As soon as the credits rolled for Cars 2, I was well aware that the next 90 minutes would be a thoroughly depressing experience. In fact, I knew that after the obligatory short, usually an outlet for some beautiful little movies, this time filled with Toy Story: Hawaiian Vacation, which did its best attempt at ruining all my memories of the near perfect Toy Story franchise, as well as reminding the world why Toy Story 4 should never, ever be allowed to happen.
The film picks up where Cars left off, with Lightning McQueen travelling around the country being really great, and his best friend Tow Mater still stuck in Radiator Springs, happy as Larry, but still thick as shit. In the racing world, former oil baron Miles Axlerod (Izzard) is championing the use of green alternative energy, and to help promote it is holding a World Grand Prix, to which McQueen is invited. Mater manages to tag along, but ends up as the victim of a case of mistaken identity when Finn McMissile and Holley Shiftwell, two British secret agents, believe him to be an American informant. Oh what larks, Mater, a spy? But he’s thick as a dish. This’ll be funny…
Sadly, it’s not. This is the thing! It’s not funny! There’s no way around the fact that though this film does play it for laughs, no laughs are to be found! Ok, some of the action sequences are good, in fact, the opening sequence is brilliant, but once you’ve seen one race, you’ve seen them all. Oh, and then it turns out that Mater isn’t actually a thicky-thick-thick-thick, but is actually like, really clever, so you were horrible for judging him. We all were.
I’ve heard a few people, idiots mainly, flout the praise heaped on Pixar, deriding their output up until now as mere “children’s films”. Now, anyone with half a brain will realise how stupid this is: Pixar, for 15 years now, have told brilliant story after brilliant story that appeal to both adults and children. I ate Toy Story up with glee when I was 6, and I cried like a little schoolboy with a grazed knee at the end of Toy Story 3. Wall-E is a beautiful meditation on being alone in the universe. The opening five minutes of Up chronicles a couple’s relationship, from cradle to grave nearly, with more poignancy and heart than perhaps any film that has come before. Pixar do not make children’s films. They just don’t.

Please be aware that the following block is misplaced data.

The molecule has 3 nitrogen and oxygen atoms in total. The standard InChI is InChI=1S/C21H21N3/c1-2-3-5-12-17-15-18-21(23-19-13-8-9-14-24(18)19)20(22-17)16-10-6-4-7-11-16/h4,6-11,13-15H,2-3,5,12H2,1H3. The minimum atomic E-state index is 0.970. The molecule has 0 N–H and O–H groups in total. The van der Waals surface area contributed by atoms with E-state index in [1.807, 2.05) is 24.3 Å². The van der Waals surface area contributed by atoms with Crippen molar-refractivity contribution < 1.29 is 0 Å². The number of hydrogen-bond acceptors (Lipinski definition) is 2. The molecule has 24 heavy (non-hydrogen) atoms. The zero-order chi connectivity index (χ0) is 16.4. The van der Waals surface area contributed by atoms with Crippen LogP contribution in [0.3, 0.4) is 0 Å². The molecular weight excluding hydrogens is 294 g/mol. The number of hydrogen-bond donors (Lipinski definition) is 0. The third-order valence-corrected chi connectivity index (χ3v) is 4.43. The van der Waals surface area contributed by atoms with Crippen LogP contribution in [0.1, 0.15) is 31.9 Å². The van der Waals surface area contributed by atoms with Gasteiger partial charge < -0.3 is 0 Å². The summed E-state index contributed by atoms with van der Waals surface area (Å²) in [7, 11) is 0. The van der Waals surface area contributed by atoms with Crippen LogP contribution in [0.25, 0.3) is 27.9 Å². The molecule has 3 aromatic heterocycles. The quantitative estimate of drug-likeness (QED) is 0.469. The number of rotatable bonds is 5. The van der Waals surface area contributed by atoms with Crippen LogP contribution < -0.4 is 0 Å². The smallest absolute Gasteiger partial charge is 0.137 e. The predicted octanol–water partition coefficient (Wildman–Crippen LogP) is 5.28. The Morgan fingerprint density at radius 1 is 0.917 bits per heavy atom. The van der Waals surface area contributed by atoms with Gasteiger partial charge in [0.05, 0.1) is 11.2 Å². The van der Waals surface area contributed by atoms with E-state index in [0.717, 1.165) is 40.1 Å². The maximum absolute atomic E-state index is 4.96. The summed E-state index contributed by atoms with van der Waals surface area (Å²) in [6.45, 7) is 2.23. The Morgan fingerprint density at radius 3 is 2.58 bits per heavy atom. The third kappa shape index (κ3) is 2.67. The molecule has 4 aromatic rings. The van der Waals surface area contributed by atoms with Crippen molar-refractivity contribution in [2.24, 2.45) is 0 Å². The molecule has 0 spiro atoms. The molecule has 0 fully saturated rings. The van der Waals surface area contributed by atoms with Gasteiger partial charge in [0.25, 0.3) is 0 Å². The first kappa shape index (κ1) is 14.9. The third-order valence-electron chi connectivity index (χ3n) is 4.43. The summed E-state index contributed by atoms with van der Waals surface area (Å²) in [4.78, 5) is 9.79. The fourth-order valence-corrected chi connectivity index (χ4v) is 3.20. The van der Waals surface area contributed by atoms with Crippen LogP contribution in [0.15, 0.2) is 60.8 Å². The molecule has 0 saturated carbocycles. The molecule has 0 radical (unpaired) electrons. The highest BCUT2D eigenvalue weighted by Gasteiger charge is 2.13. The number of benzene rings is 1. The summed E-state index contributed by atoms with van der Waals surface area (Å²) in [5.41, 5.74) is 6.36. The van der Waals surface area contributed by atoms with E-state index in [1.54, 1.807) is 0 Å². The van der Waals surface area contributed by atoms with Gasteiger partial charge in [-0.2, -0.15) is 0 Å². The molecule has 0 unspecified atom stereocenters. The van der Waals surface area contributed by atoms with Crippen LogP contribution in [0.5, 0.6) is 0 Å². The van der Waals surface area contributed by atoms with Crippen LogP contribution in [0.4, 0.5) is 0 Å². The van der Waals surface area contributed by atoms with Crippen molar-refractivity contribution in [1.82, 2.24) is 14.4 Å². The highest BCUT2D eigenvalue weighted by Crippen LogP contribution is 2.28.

Until now. Cars 2 is a children’s film. Scratch that. It’s a boys films. It’s a film designed to sell toys to boys at Christmas. There’s lots of flashing lights and fast chases and guns and stuff, but absolutely nothing else. I’m sure I would have loved it if I were a child, as the children in the cinema where I watched it did (still didn’t make them shut up though). However, one can only hope that as they grow, their parents will introduce them to the wealth of Pixar material that came before they were even a glint in their father’s eye, and they will look back on Cars 2 and see the error of their ways. They will stamp on their Lightning McQueen toy, destroy their Cars 2 video game and wipe their arse with the accompanying colouring book, because they will know, as I know, and as you know reading this review, that Pixar can do so, so much better.
Also, and this is more of an afterthought, which could easily be edited out because it sounds like I’m ranting, but during the credit sequence at the end of Cars 2 a song plays, a song called “Collision of Worlds”, a duet between Brad Paisley and Robbie Williams. Just listen to it. Go on, I dare you. I double dare you.